I sat in the office, looking at a list of expenses, disturbingly long compared to the very small number on the income line. In fact, the numbers did not reconcile at all. Despite a ridiculously small food budget, cheap rent, no clothing or entertainment budget, and certainly no health insurance premiums, the total expenses were higher than the income. The financial counsellor reviewing the application for aid with me was not judgemental at all, but when she asked me to go over what I had written, I started to cry.
“I know these don’t match, and I honestly don’t know how it works.” My voice rose at the end, as I tried to keep myself from breaking into full sobbing. I was humiliated and frustrated. I had five years of college under my belt, but no degree. I was working as a waitress, trying to figure out why my post-college life was so different than what I had pictured it would be. I didn’t have a regular budget, because it was too depressing to look at the numbers.
The counsellor was soothing, understanding. She wrapped up our session quickly, telling me that Planned Parenthood was there to help, and I would get the care I needed. They would be able to give me a heavily subsidized rate for both my physical exams and my birth control prescriptions. When I turned out to have an infection, they were able to give me the antibiotics for free. What I valued most, though, was the feeling that someone was caring for me, and thought I was worth their time. Someone thought that I, like everyone, deserved access to health care that could save lives or even just improve quality life. I loved that I had this one area of my life under control, like a normal person. When you are totally broke, and cannot afford many of the basics of life, much less any extras, something as simple as having a regular gynecologist is incredibly helpful to the self-esteem. I had gone to Planned Parenthood and applied for aid. I had made something work for me.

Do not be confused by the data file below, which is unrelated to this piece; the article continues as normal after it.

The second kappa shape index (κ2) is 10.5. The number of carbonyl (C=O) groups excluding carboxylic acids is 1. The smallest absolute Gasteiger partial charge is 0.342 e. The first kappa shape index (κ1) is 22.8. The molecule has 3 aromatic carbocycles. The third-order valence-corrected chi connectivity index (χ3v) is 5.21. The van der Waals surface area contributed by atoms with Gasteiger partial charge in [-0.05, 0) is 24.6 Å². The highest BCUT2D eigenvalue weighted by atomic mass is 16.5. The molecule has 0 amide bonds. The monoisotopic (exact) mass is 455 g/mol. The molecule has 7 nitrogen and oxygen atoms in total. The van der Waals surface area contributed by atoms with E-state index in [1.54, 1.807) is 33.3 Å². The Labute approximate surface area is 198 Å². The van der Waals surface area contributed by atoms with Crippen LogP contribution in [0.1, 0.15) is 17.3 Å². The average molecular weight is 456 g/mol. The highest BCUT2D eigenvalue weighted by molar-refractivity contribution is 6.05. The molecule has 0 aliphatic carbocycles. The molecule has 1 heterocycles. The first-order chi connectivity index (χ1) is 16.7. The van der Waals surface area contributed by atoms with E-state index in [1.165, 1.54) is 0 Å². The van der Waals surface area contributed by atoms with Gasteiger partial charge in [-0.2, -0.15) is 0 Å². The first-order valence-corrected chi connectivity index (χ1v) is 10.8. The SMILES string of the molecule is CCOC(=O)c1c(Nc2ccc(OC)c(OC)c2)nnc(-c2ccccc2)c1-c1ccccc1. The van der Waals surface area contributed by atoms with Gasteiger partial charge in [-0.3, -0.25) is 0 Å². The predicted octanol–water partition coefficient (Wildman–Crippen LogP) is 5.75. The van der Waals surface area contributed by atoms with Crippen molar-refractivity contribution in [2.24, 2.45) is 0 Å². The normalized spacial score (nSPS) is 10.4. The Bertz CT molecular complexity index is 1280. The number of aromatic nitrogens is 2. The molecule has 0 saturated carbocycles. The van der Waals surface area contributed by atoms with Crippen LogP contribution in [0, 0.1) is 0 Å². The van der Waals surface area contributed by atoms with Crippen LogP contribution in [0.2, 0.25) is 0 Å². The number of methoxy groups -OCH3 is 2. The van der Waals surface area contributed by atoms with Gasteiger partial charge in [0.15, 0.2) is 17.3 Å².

That was a long time ago for me, and I now have a job with great benefits, including health insurance that allows me to get all of my medical needs met. I still value my experience with Planned Parenthood, though. I don’t remember all of the details, because I try not to think about that period of my life much, but I wonder if I would have my two wonderful children if I hadn’t had the reproductive health care I needed then. I also think about all of the people that are still helped by Planned Parenthood every day, and the people who work there because they truly care about getting reproductive health care to those that need it. This seems especially important here in Missouri, where it is very difficult to get any kind of medical aid. In fact, to qualify for state aid, you have to be a child or already be a parent . There is no aid for people who want to avoid becoming parents through good medical care and birth control. Except there is, because Planned Parenthood provides it.
The blog carnival is being hosted at What Tami Said and Shakesville. You can find a bunch of wonderful stories here.